We passed out 7,000 fans throughout the weekend and were constantly getting thanked by people for being there. We really didn't get any negative feedback from anyone who came up to our booth or table. We had some great conversations with people about their lives, their work, and also about how they felt music and violence have an impact on their lives (good or bad). We ran out of sign-up sheets because so many people wanted to get more info about our organizations' services and volunteer opportunities. It was pretty obvious to us after speaking to so many that there was discomfort felt at the fest while Odd Future was playing. Some folks who had never heard of them walked up to our table after their set to voice that discomfort.
Curiously, the kids of Odd Future brought Colleen and friends a peace offering on the morning of the group's set on Sunday: cupcakes. Of course, once they got on stage, they advised the anti-domestic violence advocates, which they called "protesters," to suck their dicks. And the crowd went nuts! Norton wasn't bothered. She seems to give the group the benefit of the doubt:
I genuinely don't think they were trying to be bullies. They're probably good kids. I'm not going to overanalyze what the meaning behind the cupcakes were, but a lot of people did tell me their opinions about what they thought. Some people said "oh that was super nice of them. They were trying to show peace." And then there was the other end of the spectrum where someone said she thought it was similar to the cycle of violence where the abuser gives flowers after a big fight. So everyone can have their opinion about that because they didn't actually say anything to us other than that they are not mean. I think they recognize that they were getting a lot of publicity drawing attention to the violent imagery in their music so they were trying to balance that image. I'm fine with that because, as we've been saying all along, our goal was to provide resources and talk to people about their experiences. Our goal has never been to get anyone to stop playing their music.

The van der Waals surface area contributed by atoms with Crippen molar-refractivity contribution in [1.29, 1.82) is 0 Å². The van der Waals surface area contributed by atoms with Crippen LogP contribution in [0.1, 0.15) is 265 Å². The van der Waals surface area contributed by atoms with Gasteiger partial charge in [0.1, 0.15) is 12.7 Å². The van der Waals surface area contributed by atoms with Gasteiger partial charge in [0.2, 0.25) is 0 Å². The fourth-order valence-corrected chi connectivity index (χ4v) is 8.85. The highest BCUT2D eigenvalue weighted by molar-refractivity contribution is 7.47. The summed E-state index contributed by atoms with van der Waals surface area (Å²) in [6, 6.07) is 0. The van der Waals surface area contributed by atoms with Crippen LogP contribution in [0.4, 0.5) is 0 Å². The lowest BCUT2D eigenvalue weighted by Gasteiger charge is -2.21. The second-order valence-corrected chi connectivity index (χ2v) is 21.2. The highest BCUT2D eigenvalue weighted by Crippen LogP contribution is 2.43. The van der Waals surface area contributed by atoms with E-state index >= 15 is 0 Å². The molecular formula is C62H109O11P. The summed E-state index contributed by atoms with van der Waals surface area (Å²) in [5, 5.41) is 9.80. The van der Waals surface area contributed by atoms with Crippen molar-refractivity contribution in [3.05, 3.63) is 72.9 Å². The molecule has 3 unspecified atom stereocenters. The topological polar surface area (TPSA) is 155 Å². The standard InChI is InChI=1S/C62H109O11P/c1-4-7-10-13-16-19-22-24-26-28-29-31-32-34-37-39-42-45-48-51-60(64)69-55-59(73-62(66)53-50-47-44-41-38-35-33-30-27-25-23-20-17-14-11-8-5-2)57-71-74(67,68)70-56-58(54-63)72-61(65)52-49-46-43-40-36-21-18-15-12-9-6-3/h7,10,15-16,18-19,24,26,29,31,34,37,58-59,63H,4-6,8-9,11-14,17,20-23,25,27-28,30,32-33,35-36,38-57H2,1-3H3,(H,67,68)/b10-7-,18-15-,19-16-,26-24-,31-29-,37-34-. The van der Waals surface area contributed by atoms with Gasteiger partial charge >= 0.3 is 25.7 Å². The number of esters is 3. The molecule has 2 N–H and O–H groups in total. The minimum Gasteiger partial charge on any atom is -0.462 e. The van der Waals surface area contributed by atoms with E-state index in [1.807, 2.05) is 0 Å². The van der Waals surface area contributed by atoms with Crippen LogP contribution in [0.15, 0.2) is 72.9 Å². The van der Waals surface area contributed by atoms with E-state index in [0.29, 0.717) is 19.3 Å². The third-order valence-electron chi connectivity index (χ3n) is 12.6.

Chalk it up to children not knowing any better. Ladies and gentlemen, the future of hip hop!
Look, Odd Future WTF BBQ or what the fuck ever they call themselves can rap whatever they want- it's a free country and everyone has the right to express themselves...just as I have the right to judge the way that they choose to express themselves. They're treading on well-worn territory here and yet somehow manage to be both boring and obnoxious simultaneously, like a little boy who keeps flipping you off from the back window of a school bus that's going just slow enough to make you late to work.
Why do we keep falling for this old, tired trap? What sort of bizarre cultural amnesia infects us so that we forget every two years that someone literally just wrote a hit song about beating up a woman? Most people wouldn't defend the music of a white power group or someone who sang about raping little boys, and even Eminem got in trouble for his homophobic lyrics.
What does it say about our society that women and the feminine are the last acceptable target group for overt hate in popular music?
Image via AP